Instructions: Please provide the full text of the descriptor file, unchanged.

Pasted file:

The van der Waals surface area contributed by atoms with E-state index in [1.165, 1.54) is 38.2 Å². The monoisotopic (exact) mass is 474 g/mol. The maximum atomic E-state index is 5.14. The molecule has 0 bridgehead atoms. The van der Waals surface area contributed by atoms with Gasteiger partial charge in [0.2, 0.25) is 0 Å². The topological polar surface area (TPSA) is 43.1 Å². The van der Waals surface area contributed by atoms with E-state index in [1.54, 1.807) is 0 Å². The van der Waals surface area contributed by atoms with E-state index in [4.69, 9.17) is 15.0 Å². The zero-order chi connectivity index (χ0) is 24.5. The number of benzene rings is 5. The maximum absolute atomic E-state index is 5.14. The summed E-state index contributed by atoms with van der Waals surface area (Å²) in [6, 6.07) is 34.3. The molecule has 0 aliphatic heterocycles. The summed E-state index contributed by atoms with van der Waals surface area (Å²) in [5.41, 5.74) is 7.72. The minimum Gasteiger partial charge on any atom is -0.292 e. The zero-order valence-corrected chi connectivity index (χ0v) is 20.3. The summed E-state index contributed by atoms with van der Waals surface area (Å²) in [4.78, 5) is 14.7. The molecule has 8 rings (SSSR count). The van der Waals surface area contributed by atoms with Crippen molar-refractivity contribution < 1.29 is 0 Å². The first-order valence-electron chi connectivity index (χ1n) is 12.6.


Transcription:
The van der Waals surface area contributed by atoms with E-state index in [1.165, 1.54) is 38.2 Å². The monoisotopic (exact) mass is 474 g/mol. The maximum atomic E-state index is 5.14. The molecule has 0 bridgehead atoms. The van der Waals surface area contributed by atoms with Gasteiger partial charge in [0.2, 0.25) is 0 Å². The topological polar surface area (TPSA) is 43.1 Å². The van der Waals surface area contributed by atoms with E-state index in [1.54, 1.807) is 0 Å². The van der Waals surface area contributed by atoms with E-state index in [4.69, 9.17) is 15.0 Å². The zero-order chi connectivity index (χ0) is 24.5. The number of benzene rings is 5. The maximum absolute atomic E-state index is 5.14. The summed E-state index contributed by atoms with van der Waals surface area (Å²) in [6, 6.07) is 34.3. The molecule has 0 aliphatic heterocycles. The summed E-state index contributed by atoms with van der Waals surface area (Å²) in [5.41, 5.74) is 7.72. The minimum Gasteiger partial charge on any atom is -0.292 e. The zero-order valence-corrected chi connectivity index (χ0v) is 20.3. The summed E-state index contributed by atoms with van der Waals surface area (Å²) in [4.78, 5) is 14.7. The molecule has 8 rings (SSSR count). The van der Waals surface area contributed by atoms with Crippen molar-refractivity contribution < 1.29 is 0 Å². The first-order valence-electron chi connectivity index (χ1n) is 12.6.